By Melinda Fulmer
October 30, 2008
Employers are offering cash, gift cards, even cruises to employees who take steps to get in shape (and cut their health-care costs by millions).
In an attempt to hold down spiraling health-care costs, many companies are paying employees to lose weight or get in better shape. Employers are doling out bonuses, insurance discounts, vacation days and even gift cards.
Highmark, a Pennsylvania Blue Cross/Blue Shield licensee, offers a health and fitness program called Lifestyle Returns that pays $225 each year to employees agreeing to medical assessments and free health and nutrition coaching. The program is open to all employees, whether they are fit or fat. Because, as Highmark Vice President Anna Silberman puts it, not only do they want to move people from high to low risk, they also want to "keep low-risk people at low risk."
"We know that 70% of chronic conditions are preventable," Silberman says. "If we can prevent adverse health effects, this is a win for the insurance company and a win for the employee."
Freedom One Financial Group, a Michigan provider of 401(k) plans, jump-started its fitness program in 2005 by offering a free four-day cruise to Jamaica for employees who met certain weight loss or body fat reduction goals. At the end of the three-month challenge, 36 of its 70 employees had together lost 310 pounds, and 21 employees were given the free cruise. Now that so many of its employees are participating in its wellness challenges, it has begun offering trips, gift certificates and other prizes to the winners of certain in-house fitness contests.
"The employees are really keen to stay on the program and stay focused," says John Young, Freedom One executive vice president of marketing, who helped launch the program and lost 64 pounds in the process.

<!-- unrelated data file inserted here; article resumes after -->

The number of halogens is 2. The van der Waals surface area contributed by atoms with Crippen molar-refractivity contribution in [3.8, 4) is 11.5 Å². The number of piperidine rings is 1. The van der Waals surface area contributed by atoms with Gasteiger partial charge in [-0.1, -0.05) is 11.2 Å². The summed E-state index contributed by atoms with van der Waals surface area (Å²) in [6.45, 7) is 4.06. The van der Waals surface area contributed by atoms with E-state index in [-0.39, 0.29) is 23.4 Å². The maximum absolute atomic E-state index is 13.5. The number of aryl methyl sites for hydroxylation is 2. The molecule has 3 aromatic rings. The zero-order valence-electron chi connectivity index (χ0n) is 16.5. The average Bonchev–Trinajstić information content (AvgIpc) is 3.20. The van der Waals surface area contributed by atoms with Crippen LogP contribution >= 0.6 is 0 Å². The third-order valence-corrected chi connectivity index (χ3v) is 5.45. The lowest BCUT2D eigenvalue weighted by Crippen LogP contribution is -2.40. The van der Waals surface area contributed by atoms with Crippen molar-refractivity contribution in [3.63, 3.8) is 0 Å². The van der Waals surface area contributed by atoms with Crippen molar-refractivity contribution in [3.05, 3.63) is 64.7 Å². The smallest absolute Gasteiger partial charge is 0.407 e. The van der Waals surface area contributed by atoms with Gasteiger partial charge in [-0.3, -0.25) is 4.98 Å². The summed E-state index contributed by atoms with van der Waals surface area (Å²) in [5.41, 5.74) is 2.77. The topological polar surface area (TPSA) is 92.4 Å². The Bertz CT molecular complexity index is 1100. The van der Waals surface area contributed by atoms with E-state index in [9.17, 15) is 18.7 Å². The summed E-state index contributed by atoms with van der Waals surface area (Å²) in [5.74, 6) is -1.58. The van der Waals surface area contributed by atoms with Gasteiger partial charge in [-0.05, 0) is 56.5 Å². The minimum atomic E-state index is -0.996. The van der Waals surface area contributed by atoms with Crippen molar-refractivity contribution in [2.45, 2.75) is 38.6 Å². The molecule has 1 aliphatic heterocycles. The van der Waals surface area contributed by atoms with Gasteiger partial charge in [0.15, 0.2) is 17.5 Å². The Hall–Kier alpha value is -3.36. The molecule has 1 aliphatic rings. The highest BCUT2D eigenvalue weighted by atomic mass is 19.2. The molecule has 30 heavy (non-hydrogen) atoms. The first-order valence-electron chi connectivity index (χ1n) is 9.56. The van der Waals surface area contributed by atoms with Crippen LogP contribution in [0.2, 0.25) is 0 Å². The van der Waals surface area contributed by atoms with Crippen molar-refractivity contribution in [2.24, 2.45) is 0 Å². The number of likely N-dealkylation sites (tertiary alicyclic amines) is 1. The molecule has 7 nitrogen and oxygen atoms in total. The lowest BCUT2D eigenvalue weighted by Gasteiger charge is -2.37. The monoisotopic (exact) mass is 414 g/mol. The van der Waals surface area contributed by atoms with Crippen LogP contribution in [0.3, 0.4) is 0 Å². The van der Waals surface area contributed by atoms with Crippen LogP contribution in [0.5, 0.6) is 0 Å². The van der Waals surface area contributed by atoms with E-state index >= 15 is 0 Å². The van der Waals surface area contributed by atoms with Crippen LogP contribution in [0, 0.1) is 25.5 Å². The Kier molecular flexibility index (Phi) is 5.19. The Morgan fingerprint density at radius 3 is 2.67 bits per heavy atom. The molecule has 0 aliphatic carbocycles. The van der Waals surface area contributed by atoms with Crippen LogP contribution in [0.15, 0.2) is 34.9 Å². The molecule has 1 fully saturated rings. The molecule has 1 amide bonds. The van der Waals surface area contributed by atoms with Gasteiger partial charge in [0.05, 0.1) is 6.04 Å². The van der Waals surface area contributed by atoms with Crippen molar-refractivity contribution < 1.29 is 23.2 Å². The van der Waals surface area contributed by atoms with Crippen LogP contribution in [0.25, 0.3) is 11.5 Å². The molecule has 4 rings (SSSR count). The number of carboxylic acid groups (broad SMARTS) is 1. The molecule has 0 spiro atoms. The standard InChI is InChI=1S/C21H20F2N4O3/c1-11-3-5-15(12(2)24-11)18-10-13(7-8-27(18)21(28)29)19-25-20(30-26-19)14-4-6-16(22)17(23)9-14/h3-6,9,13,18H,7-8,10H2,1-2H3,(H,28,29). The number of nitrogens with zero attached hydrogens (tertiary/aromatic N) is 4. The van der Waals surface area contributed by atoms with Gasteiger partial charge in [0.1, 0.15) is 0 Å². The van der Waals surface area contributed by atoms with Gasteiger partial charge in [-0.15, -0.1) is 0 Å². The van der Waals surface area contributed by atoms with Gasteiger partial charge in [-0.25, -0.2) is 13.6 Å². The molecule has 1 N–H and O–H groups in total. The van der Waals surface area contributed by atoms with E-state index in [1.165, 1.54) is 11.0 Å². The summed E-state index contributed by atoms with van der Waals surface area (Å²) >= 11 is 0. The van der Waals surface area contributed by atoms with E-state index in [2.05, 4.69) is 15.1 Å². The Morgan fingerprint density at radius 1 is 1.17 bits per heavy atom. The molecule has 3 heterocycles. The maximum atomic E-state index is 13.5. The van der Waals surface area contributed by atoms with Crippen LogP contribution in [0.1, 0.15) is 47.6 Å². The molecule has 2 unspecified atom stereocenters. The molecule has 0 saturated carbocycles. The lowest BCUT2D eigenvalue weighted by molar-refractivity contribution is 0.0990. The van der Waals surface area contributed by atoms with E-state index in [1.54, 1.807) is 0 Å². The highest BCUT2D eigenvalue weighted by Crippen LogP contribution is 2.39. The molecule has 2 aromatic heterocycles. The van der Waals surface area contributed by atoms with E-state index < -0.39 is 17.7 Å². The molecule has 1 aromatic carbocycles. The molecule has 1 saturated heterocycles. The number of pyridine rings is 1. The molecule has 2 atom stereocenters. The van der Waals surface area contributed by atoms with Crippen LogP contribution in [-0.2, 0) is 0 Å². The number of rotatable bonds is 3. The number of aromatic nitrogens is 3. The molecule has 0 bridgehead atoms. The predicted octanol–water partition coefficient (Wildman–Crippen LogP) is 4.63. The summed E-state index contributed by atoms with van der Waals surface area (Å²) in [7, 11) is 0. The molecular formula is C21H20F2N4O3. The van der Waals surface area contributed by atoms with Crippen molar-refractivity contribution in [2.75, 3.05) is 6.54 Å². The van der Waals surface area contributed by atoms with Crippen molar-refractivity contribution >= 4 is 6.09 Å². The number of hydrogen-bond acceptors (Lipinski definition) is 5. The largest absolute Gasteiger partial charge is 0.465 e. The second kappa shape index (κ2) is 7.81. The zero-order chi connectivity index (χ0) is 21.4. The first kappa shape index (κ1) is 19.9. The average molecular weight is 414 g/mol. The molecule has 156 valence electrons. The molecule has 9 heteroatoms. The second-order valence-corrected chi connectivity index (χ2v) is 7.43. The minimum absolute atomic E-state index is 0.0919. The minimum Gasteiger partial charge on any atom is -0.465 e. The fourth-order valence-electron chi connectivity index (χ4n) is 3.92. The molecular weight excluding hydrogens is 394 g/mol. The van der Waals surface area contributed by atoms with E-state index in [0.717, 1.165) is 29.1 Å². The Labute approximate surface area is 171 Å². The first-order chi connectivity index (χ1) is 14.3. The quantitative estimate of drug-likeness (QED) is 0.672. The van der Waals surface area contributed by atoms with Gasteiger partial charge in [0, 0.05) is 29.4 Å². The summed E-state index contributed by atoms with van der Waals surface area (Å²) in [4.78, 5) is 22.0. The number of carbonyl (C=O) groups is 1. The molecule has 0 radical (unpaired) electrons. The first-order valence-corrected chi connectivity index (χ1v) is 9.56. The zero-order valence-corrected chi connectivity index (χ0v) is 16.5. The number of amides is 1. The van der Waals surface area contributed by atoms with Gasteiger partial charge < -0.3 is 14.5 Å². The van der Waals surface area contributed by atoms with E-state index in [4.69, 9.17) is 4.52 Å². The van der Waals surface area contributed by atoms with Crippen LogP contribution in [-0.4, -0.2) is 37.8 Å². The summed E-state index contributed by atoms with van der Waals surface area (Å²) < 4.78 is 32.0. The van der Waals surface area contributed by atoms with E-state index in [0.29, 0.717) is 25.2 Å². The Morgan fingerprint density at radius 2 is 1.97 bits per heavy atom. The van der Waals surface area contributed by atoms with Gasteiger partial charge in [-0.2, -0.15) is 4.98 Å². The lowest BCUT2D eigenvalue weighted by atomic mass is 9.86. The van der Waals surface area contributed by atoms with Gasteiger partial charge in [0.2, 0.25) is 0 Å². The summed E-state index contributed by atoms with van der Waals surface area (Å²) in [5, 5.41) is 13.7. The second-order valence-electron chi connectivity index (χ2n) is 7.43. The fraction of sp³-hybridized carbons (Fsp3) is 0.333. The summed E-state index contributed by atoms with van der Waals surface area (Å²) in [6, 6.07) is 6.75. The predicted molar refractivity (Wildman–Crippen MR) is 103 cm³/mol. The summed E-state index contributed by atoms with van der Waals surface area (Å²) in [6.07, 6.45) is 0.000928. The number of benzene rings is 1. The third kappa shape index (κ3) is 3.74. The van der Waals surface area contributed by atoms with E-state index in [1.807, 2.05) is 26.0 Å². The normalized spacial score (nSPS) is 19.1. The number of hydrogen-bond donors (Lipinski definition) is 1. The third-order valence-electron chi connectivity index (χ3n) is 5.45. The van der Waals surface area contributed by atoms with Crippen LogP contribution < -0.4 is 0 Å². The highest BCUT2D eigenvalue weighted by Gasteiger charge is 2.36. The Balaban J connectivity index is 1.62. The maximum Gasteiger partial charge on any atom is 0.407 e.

The size of the problem
An estimated 65% of adults are overweight or obese, according to the Centers for Disease Control and Prevention, putting them at greater risk for serious ailments including cardiovascular disease, diabetes, depression and certain forms of cancer. The tab associated with obesity cost American companies $56 billion in 2000 alone, the CDC estimates, and that burden is continuing to rise, experts say, as a larger chunk of Generations X and Y is weighing in heavy.
"One of the greatest concerns now for employers is the problem of obesity" and the toll it is taking on productivity and health-care costs, says Bill Whitmer, president of the nonprofit, employer-sponsored Health Enhancement Research Organization.
Benefits of NOT Smoking
Employers are also offering motivational incentives for employees to stop smoking. Go to following for info on benefits of stoping to smoke .
Fulmer melinda, " Get paid to lose weight," MSN Money, October 30, 2008. reduce costs
Hilary Smith Hilary, "High cost of Smoking, MSN Money, October 30, 2008. Cost of Smoking